Click here for Bettane & Desseauve's ratings on 2010 Bordeaux.

Lisa Perrotti-Brown MW
Lisa Parrotti-Brown MW
Lisa, "Where I come from in Maine, USA, we have this saying: "March is in like a lion and out like a lamb," in reference to the weather – the harsh winter giving way to a gentle spring. In the southern hemisphere of course the phrase should be swapped, but wherever you are itʼs a time for change. So shake off your old tried and trusted wines styles and reach for something new! My tip: New Zealand aromatic varietals (Riesling, Pinot Gris and Gewürztraminer)...theyʼre really coming of age."
Ned Goodwin MW
Lisa Parrotti-Brown MW

Ned, 'When drinking wine ask yourself if you would like another glass, or perhaps another. If one is naturally inclined to drink a third glass, it is proof that a wine is balanced and clearly, for me at least, delicious.ʼ

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NealIWC is delighted to introduce Hong Kong wine lovers to Neal Martin, an internationally acclaimed wine writer. We will feature Neal's humorous yet informative wine diary on our website. Here is an excerpt from the latest entry:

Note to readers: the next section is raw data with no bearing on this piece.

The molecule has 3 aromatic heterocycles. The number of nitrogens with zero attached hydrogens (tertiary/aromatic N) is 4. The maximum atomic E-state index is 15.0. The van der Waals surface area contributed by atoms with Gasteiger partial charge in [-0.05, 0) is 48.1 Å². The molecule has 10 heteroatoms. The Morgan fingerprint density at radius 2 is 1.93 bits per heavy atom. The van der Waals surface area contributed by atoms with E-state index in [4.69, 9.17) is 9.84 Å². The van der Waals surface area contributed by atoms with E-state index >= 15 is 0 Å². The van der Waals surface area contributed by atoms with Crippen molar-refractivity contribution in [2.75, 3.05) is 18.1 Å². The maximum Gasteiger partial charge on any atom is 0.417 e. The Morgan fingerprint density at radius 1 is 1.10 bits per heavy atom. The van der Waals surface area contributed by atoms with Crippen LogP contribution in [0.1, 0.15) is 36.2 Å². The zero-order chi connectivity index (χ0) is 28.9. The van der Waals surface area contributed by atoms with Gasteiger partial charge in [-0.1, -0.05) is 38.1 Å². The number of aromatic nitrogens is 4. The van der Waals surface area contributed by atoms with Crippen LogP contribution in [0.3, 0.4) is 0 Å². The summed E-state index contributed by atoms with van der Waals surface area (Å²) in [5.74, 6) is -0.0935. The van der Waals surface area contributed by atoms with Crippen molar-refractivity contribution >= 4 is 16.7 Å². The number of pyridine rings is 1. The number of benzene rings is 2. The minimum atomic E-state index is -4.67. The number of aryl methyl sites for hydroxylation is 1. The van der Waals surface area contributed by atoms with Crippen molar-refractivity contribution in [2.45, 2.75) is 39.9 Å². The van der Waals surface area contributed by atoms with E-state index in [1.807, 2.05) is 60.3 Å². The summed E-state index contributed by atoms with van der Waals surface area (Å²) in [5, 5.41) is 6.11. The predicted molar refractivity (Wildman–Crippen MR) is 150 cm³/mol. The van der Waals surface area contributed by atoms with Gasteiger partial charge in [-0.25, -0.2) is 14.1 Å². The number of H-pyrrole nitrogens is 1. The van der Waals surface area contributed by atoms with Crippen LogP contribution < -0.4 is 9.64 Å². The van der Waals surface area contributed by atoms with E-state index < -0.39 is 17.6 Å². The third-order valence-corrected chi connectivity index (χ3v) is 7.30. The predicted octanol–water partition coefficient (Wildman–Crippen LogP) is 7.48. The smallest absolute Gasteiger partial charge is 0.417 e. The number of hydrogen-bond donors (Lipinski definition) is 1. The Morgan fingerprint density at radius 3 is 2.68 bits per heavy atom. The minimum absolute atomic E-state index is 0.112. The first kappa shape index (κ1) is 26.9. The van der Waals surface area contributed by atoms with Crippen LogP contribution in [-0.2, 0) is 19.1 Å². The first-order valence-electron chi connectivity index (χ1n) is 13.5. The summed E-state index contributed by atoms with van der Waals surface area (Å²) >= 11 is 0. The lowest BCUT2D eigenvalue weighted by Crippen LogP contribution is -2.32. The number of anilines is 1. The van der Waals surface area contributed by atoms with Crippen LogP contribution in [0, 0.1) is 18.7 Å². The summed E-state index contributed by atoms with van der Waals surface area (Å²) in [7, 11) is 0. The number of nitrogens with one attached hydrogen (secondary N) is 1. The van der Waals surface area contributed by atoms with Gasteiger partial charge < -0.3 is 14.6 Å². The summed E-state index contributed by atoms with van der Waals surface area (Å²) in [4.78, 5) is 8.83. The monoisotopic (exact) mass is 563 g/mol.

The Vines that stood their ground: Laville, Mission & Haut-Brion
In a somewhat solipsistic seaside town I enjoyed a blissful, parochial childhood, oblivious to anything much further than the A13. Like the toy-towns on TV, I grew up convinced that everything in Southend-on-Sea would remain the same, at least until the end of time. C&A at the entrance of the Victoria Shopping Centre, Tomassi’s ice-cream parlour at the bottom, Keddies the grand department store its centre of gravity, the magical toy shop opposite Dixons and Lavelle’s the stationers, where I would buy my weekly Beano with a packet of Pacers. I assumed that this conjugation of retail outlets had been in situ since time immemorial until one day, mum broke the news…“Lavelles is closing down,” she told me casually. “That is why some of the shelves are empty.”  .... read more